Name That Party
Shoot, he's only talking about pulling $8 billion in state-controlled money because a bank won't go easy on a business borrower who can't pay. What's the big deal?
Well, the story involves the company that makes suits for President Barack Obama (pictured at right). Beyond that, the union at that company is citing the US Treasury Department's Troubled Assets Relief Program (TARP) as a reason that company's bank should in essence bail it out.
You might think that these two factors, combined with what I'm characterizing as a loyalty oath all financial institutions who do business with the State of Illinois must soon agree to (covered later), might make the Treasurer's and union's threats a national story. You would be wrong.
Here is most of the very short AP item, carried at the Springfield (IL) State Journal-Register, and referred to me by a NewsBusters commenter:
Giannoulias threatens bank over Obama suit-maker
While a segment on Wednesday’s CBS Early Show reported on an upcoming book by Elizabeth Edwards in which she discusses her reaction to husband John Edwards having an affair, at no time was Edwards’ Democratic Party affiliation mentioned. Co-host Maggie Rodriguez began the story: "But first, Elizabeth Edwards, wife of former presidential candidate, John Edwards, is about to release a memoir called 'Resilience.' Mrs. Edwards, who has cancer, speaks out about her husband's very public betrayal of her, an affair with a former campaign worker."
In a report by correspondent Bianca Soloranzo, past infidelities of Democratic politicians were mentioned, but no party affiliations were given: "Elizabeth Edwards joins a long line of political wives who have stood by their cheating spouses." A clip of former President Bill Clinton was played: "I did have a relationship with Miss Lewinsky that was not appropriate." A clip was also played of former New York Governor Eliot Spitzer: "I have acted in a way that violates my obligations to my family." Beth Frerking of Politico was quoted downplaying such affairs: " I think when people marry people that go into politics or have ambitions to go into politics, they know that this is part of the package. And I think really it's the exception when that spouse leaves."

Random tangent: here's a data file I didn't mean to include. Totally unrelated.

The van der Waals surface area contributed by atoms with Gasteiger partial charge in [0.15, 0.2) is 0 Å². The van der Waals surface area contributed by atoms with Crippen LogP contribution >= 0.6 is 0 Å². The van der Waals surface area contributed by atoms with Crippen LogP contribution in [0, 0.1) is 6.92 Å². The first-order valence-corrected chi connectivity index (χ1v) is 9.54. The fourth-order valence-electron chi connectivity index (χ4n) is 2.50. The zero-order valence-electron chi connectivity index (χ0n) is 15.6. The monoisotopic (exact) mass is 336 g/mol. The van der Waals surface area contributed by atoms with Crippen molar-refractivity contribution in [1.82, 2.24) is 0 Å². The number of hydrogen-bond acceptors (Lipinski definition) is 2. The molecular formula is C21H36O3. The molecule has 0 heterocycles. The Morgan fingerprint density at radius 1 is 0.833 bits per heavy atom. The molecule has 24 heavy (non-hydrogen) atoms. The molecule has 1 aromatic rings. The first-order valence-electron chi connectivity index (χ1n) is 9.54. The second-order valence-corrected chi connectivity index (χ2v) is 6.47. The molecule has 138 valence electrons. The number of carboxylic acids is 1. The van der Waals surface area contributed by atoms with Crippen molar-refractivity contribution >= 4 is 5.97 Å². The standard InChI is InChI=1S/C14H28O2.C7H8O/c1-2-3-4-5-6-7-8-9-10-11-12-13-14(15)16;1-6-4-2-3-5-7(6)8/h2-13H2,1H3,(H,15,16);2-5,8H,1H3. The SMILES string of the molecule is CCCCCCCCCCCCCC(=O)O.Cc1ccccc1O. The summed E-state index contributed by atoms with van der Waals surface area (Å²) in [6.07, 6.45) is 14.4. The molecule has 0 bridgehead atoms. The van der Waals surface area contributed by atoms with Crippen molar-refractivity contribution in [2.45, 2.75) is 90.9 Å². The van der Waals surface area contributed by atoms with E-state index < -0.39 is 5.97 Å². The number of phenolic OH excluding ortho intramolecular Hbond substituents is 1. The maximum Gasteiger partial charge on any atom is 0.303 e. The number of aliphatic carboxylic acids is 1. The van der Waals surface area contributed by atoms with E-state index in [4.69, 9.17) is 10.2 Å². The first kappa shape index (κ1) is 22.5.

Following the report, Rodriguez spoke with psychologist Robi Ludwig about the frequency of politicians cheating on their spouses, but prefaced the discussion by exclaiming: "First of all, we should say we're not in their house, we're not in their shoes, we don't know why they made the decision they made...Very important, I think, to point out." Rodriguez never made that disclaimer when making personal judgments about Bristol Palin or Miss California Carrie Prejean.
Okay, boys and girls, it's time to play on America's favorite political game show.....NAME THAT PARTY!!!
Today's show features a highly unpopular mayor of New Orleans written up in the New York Times. The first person who thinks he knows the political party affiliation of the mayor, please hit the buzzer. The hidden clues might be hard to find in this article but they could lead the more carefully discerning among you to the correct answer:
NEW ORLEANS — As Mayor C. Ray Nagin approaches his final year in office, he faces scandal, an acrimonious stalemate with the City Council and the worst popularity ratings ever recorded for a mayor here.
The Associated Press's Stylebook (as of 2008, per this Houston Chronicle blog entry) has the following to say about political party identification in stories:
Party Affiliation - Let relevance be the guide in determining whether to include a political figure's party affiliation in a story. Party affiliation is pointless in some stories, such as an account of a governor accepting a button from a poster child.
It will occur naturally in many political stories. For stories between these extremes, include party affiliation if readers need it for understanding or are likely to be curious about what it is.
The AP, as readers here know, frequently flouts its own standards when Democrats are involved in legal or personal difficulties in its reporters' original write-ups. That's bad enough. But what's doubly offensive, and sadly no longer surprising, is how its writers seem to actively work to purge party references from other publications' original local or single-state stories about Democratic politicians or officials involved in scandal or other troubles.
In the latest example, it isn't just that the subject's party isn't directly identified. Based on AP's "clever" composition, many readers are likely to conclude that the person in trouble is a Republican.
On April 14, The Toledo Blade, apparently having temporarily misplaced the comma key, reported that "Longtime Lucas County Sheriff James Telb and a top commander and two former deputies were indicted by a federal grand jury Tuesday on charges related to the 2004 death of an inmate at the jail" (HT to Maggie Thurber in an e-mail).
The Blade, which likes to brag about the over 1,000 articles (I'm not kidding) it carried about Republican Tom Noe's coin-dealing losses and related matters several years ago, nearly all of which reminded readers of Noe's GOP affiliation, "somehow" forgot to tell readers that Sheriff Telb is a Democrat (scroll down to list of "Uncontested Races" at link").